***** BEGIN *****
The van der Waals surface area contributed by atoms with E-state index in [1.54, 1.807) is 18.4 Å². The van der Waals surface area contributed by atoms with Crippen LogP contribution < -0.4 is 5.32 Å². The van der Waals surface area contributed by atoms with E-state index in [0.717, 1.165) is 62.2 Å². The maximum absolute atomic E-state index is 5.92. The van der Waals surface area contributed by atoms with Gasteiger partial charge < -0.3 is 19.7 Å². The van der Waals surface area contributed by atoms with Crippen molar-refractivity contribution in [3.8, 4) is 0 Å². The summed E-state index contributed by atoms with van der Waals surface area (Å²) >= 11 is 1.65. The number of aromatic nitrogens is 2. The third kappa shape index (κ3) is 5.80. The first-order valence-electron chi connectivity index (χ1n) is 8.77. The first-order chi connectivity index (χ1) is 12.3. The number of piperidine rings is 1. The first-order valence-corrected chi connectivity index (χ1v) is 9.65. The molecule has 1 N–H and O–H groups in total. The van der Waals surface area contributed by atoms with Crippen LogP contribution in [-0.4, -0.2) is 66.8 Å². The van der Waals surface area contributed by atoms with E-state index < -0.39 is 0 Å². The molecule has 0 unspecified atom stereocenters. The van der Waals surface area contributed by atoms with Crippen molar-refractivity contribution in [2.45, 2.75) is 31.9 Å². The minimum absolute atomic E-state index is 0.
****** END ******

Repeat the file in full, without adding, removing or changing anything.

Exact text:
The van der Waals surface area contributed by atoms with E-state index in [1.54, 1.807) is 18.4 Å². The van der Waals surface area contributed by atoms with Crippen LogP contribution < -0.4 is 5.32 Å². The van der Waals surface area contributed by atoms with E-state index in [0.717, 1.165) is 62.2 Å². The maximum absolute atomic E-state index is 5.92. The van der Waals surface area contributed by atoms with Gasteiger partial charge < -0.3 is 19.7 Å². The van der Waals surface area contributed by atoms with Crippen molar-refractivity contribution in [3.8, 4) is 0 Å². The summed E-state index contributed by atoms with van der Waals surface area (Å²) >= 11 is 1.65. The number of aromatic nitrogens is 2. The third kappa shape index (κ3) is 5.80. The first-order valence-electron chi connectivity index (χ1n) is 8.77. The first-order chi connectivity index (χ1) is 12.3. The number of piperidine rings is 1. The first-order valence-corrected chi connectivity index (χ1v) is 9.65. The molecule has 1 N–H and O–H groups in total. The van der Waals surface area contributed by atoms with Crippen LogP contribution in [-0.4, -0.2) is 66.8 Å². The van der Waals surface area contributed by atoms with E-state index < -0.39 is 0 Å². The molecule has 0 unspecified atom stereocenters. The van der Waals surface area contributed by atoms with Crippen molar-refractivity contribution in [2.45, 2.75) is 31.9 Å². The minimum absolute atomic E-state index is 0.